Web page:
TikTok’s algorithms are promoting videos about self-harm and eating disorders among at-risk teens, according to a report released Wednesday highlighting concerns about social media and their impact on young people’s mental health.
Center researchers for Combating Digital Hate have created TikTok accounts of fictional teenage characters in the US, UK, in Canada and in Australia. The researchers managing the accounts then “liked” videos about self-harm and eating disorders to see how TikTok’s algorithm would respond.
Within minutes, the wildly popular platform was recommending videos about weight loss and self-harm, including ones featuring images of models and ideal body types, pictures of razors and discussions of suicide.
When researchers created accounts with usernames that suggested a particular vulnerability to eating disorders, such as names that included the phrase “lose weight,” the accounts were fed more harmful content.
“It’s like being stuck in a hall of distorted mirrors where you’re constantly being told that you’re ugly, or that you’re not good enough, and maybe you should kill yourself… TikTok’s algorithms are literally injecting the most dangerous messages possible into young people.”
The algorithms of social media they work by identifying topics and content that interest the user, which is then sent to them as a way to increase their time on the site. But the critics of the social media they claim the same algorithms that promote content about a particular sports team, hobby or dance super popular may lead users to experience harmful content.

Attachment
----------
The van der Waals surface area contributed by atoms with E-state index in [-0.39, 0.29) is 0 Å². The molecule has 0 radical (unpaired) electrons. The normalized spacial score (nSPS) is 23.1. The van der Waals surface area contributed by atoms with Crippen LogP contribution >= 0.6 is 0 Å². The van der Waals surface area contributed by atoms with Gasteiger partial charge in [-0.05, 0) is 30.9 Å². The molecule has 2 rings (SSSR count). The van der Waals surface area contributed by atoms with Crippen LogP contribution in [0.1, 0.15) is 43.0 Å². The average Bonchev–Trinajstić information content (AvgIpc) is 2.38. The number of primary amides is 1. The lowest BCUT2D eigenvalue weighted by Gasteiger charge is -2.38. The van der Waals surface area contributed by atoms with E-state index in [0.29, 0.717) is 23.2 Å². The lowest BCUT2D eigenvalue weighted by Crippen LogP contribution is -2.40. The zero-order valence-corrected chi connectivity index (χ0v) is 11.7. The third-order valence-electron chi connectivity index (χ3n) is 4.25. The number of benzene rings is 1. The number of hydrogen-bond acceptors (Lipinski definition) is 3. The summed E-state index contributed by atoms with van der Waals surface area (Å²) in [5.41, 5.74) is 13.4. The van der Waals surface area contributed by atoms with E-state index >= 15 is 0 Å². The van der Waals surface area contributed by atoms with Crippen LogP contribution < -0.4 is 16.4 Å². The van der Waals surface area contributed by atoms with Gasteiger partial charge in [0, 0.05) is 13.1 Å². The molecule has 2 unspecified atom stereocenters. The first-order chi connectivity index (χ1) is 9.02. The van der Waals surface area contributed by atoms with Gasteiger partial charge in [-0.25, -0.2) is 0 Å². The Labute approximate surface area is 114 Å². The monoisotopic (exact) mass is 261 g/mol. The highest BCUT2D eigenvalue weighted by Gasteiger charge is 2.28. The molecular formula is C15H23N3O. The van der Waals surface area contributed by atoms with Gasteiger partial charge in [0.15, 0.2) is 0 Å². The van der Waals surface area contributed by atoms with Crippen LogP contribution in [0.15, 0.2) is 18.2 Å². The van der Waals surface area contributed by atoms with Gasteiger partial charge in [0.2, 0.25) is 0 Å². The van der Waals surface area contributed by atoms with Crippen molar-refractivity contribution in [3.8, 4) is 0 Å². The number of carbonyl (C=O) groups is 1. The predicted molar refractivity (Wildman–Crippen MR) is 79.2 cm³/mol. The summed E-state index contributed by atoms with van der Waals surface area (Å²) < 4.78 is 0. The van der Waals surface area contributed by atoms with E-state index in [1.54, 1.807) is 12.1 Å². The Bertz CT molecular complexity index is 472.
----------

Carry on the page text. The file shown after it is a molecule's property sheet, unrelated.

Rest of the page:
This is especially problematic for teenagers and children, who tend to spend more time online and are more vulnerable to bullying, peer pressure, or negative content about eating disorders or suicide, according to Josh Golin, executive director of Fairplay, a non-profit that supports child protection The largest online for children.
He added that TikTok isn’t the only platform that has failed to protect young users from harmful content and extensive data collection. “All of these damages are related to the model business”Gulen said.”The platform of social media in itself is not foreseen”.
In a statement from a company spokesperson, TikTok disputed the findings, pointing out that researchers didn’t use the platform as much as regular users, and said the results were skewed as a result. The company also added that the user’s account name shouldn’t affect the type of content the user receives.
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